April 7, 1912– Harry Hay:
I knew that I was gay in every bone of my body. So I did the only thing I could do. I started the movement.
Hay was a pioneer of the Gay Rights Movement in America who is remembered as a rather romantic figure and as the founder of The Mattachine Society, the first Gay Rights group in the USA. I like seeing photographs of him in his signature knit cap, with a pigtail and a strand of pearls, alongside John Burnside, his lover of four decades, in front of their pink Victorian house in San Francisco.
Hay was notoriously promiscuous, and a fervent Communist. He did wear those pearls and his longshoreman’s hat, yet it wasn’t a form of charming gender-bending chic, but a political statement that Hay adopted when it was quite dangerous to do so. Hay didn’t really own his kindly grandpa image. In the documentary film, Word Is Out (1976), Hay and Burnside are portrayed as the epitome of gay domesticity.
Hay didn’t care much for popular opinion. He was dismissive of the national gay organizations, declaring that they were too conservative. He condemned The Advocate for its slant on consumerism. He told the San Francisco Chronicle:
The assimilationist movement is running us into the ground.
In 1950, when Hay formed The Mattachine Society, he labeled it a “homophile group”, since the notion of Gay Rights didn’t really exist yet, and there was certainly nothing called “LGBTQI”. His was a radical and he boldly said that gay people were not like heterosexuals. He insisted that homosexuals were a unique culture apart from heterosexuals and that the straights might learn a lot from them. Other members of The Mattachine Society thought that gay people should not be discriminated against because they were just like straight people. In 1954, they kicked Hay out of the group that he had helped start. It wasn’t the first-time Hay was asked to leave an organization that he helped create.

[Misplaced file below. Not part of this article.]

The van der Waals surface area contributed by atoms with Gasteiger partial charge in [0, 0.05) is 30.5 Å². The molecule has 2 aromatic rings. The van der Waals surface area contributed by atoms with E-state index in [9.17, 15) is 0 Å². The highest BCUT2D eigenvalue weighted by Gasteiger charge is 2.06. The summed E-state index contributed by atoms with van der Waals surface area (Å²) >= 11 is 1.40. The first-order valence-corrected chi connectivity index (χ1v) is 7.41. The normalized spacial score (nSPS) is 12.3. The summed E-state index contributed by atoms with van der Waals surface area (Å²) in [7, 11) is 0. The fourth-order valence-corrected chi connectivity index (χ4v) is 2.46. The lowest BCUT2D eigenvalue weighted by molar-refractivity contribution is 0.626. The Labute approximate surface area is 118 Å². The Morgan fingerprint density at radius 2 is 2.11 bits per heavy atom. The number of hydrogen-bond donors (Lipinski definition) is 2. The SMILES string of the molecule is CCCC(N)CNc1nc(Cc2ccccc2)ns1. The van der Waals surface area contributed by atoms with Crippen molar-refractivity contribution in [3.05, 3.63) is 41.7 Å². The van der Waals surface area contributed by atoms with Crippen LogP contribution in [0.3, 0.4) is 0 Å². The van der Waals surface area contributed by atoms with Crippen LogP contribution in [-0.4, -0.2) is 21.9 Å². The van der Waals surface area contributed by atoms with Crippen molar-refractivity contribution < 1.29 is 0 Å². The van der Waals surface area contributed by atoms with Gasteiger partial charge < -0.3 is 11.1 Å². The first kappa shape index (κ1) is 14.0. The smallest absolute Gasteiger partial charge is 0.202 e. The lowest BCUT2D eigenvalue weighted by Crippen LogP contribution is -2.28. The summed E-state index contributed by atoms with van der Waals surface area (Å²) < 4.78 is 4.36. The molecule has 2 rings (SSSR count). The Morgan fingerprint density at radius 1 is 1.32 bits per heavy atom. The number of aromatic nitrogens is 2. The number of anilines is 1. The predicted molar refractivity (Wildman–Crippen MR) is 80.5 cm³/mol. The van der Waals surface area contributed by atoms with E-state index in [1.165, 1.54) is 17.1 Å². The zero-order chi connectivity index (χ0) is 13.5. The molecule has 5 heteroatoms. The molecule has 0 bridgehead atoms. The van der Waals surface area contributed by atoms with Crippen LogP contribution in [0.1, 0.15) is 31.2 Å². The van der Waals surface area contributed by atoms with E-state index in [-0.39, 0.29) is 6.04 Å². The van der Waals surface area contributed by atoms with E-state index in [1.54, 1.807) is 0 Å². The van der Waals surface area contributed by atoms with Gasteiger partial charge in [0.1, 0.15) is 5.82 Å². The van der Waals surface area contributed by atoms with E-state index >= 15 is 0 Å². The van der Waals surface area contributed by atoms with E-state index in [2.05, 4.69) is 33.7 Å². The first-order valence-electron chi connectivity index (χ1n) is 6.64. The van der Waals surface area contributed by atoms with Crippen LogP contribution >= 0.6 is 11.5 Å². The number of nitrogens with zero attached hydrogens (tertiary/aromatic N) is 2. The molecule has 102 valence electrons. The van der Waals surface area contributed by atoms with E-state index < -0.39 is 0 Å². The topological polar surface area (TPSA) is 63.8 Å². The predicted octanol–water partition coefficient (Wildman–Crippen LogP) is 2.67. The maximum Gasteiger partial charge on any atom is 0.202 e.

In the 1930s-1950s, Hay had been an active member of the American Communist Party. In 1934, Hay and his lover, actor Will Geer, (#BornThisDay honoree, March 9) who later played Grandpa on the long-running television series The Waltons, helped organize an 83-day-long workers’ strike of the port of San Francisco. Although it had turned violent, it became a model for future union strikes.
In the 1940s, Hay struggled with being open about his gayness as a member of the American Communist Party, which banned homosexuals. He married another party member and adopted two daughters, all the while working to form The Mattachine Society. After The Mattachine Society became known, Hay was kicked out of the Communist Party.
Poor Hay, all his life he was just a little too radical, a bit too egotistical, a bit too strong a personality for the organizations that he was part of. He was also too idealistic. Hay chose the name “Mattachine” from a secret medieval French society of unmarried men who wore masks during their rituals as forms of social protest. They took their names from the Italian “mattaccino”, a jester who was able to tell the truth to the king while wearing a mask. A 19th century style socialist, Hay became a member of the Communist Party because of its stand against fascism in Europe. But, he was also an artist who decided that popular culture could also be revolutionary.
Hay was prickly and his vision of Gay Liberation was way ahead of its time. His biggest contribution to the Gay Rights Movement was his conclusion that gay people made up a cultural minority with their own history, politics, and advantages. He was one of the first to come up with the notion of giving votes in exchange for ideological support. He used the model of African-American organizations like the NAACP. Hay offered that if Vice President Henry Wallace, the Progressive Party‘s candidate for president, would back a sexual-privacy law, Wallace could be assured that the majority of gay voters would cast their ballots for him. The idea was revolutionary. During that era, it was dangerous to be even a tiny bit out-of-the-closet; you could be arrested on even the suspicion that you might be a queer. Most states had laws against serving alcohol to homosexuals, much less allowing them to gather together in public. It was still two decades away from when the American Psychological Association rescinded its definition of homosexuality as a mental illness in 1974.
Hay used his training as an organizer for the American Communist Party. He used the party’s own “cell” organization to build and expand The Mattachine Society. Even the group’s recruitment tactics were modeled on the Communist Party’s strategy of getting names of potential members from current members.